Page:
News Flash: Variation to foreign residence CGT withholding tax
On 15 July 2016, I wrote a blog on the then new 10% CGT withholding tax which came into effect on 1 July 2016 by virtue of the Tax Superannuation Laws Amendment (2015) Measures (No. 6) Act 2016.
The Act intended to assist the Australian Taxation Office (ATO) in the collection of foreign investors’ Australian tax liabilities arising from the sale of real property with the market value of $2 million dollars ($2,000,000.00) or more. The tax regime in the family law context had no exemption for transfers of property following marriage or relationship breakdown.
That blog is now out of date as a result of the ATO announcing a variation to the scheme to be applied to family law cases where the transferee acquires ownership of an asset as a result of a court order, agreement or award relating to the breakdown of the relationship between spouses or de facto partners.
In the family law context, as a result of the changes set out in the Commissioner’s PAYG Withholding variations for foreign resident capital gains withholding payments – marriage or relationship breakdown (which commenced on 26 October 2016), the amount to be paid to the Commissioner has been reduced to nil and the requirement for the transferee to make an application for a variation and for the transferee to withhold 10% of the purchase price has been removed.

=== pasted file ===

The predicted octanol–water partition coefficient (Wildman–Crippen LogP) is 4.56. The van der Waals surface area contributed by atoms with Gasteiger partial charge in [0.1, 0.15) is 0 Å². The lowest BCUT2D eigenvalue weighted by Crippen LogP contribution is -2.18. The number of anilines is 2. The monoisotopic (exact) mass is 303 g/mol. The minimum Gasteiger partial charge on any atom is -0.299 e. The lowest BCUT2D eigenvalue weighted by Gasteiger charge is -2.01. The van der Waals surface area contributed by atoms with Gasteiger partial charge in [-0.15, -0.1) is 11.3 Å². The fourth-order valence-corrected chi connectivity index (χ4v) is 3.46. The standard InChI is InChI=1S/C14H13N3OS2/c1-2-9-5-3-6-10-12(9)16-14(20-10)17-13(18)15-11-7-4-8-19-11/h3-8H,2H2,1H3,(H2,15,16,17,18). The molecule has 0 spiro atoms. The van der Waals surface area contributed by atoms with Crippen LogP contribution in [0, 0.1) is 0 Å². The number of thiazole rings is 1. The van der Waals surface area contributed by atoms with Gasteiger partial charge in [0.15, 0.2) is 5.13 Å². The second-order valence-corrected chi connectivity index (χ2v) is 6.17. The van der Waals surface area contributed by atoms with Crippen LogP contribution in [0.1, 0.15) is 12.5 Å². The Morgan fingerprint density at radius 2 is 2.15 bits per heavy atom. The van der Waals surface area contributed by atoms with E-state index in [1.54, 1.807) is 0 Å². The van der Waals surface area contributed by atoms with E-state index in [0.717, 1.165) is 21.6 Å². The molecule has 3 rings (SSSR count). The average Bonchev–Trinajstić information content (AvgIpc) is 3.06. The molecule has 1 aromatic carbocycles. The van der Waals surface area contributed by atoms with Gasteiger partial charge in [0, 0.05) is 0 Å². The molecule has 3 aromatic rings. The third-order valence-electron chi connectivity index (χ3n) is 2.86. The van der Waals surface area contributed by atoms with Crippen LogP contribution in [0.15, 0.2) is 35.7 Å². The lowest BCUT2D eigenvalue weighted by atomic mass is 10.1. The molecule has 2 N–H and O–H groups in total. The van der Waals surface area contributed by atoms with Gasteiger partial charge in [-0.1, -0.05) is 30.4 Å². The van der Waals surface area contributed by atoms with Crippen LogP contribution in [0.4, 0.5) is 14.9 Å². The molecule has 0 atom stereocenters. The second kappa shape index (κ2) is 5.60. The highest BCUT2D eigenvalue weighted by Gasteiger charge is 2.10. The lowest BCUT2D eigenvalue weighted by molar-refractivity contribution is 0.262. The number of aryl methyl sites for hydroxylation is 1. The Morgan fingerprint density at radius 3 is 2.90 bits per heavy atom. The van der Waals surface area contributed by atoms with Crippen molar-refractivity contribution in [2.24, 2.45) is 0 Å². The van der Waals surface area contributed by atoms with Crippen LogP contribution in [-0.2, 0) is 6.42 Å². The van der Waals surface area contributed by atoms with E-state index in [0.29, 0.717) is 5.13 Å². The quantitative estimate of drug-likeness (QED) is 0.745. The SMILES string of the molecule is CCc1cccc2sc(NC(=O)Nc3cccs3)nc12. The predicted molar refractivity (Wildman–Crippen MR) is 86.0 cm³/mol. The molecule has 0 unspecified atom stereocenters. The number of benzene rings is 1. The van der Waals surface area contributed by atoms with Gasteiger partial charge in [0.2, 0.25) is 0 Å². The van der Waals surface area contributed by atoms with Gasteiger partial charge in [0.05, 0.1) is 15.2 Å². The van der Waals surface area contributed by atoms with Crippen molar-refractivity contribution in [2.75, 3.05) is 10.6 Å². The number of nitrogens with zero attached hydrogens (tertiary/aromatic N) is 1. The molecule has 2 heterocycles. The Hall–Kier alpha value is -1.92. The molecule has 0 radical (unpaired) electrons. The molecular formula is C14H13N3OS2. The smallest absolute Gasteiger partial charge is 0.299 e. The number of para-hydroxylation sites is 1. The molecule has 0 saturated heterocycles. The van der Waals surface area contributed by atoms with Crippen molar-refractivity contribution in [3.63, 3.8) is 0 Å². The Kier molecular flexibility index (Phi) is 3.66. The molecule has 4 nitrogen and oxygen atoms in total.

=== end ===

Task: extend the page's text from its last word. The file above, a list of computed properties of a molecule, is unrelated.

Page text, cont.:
For those who would like to read further about this see:
- the Legislative Variation Instrument (Australian Government, Australian Taxation Office, Variation 51 Taxation Administration Act 1953;) and
- explanatory discussion (Australian Government, Australian Taxation Office, Variation 51 Taxation Administration Act 1953).
It is important to obtain expert accounting advice as to taxation matters and legal advice about the terms of property settlement prior to entering into an agreement.Australian Taxation Office, Capital Gains Tax, De Facto Property, De Facto Relationship, Divorce, Legislation Update, Matrimonial Property, Taxation
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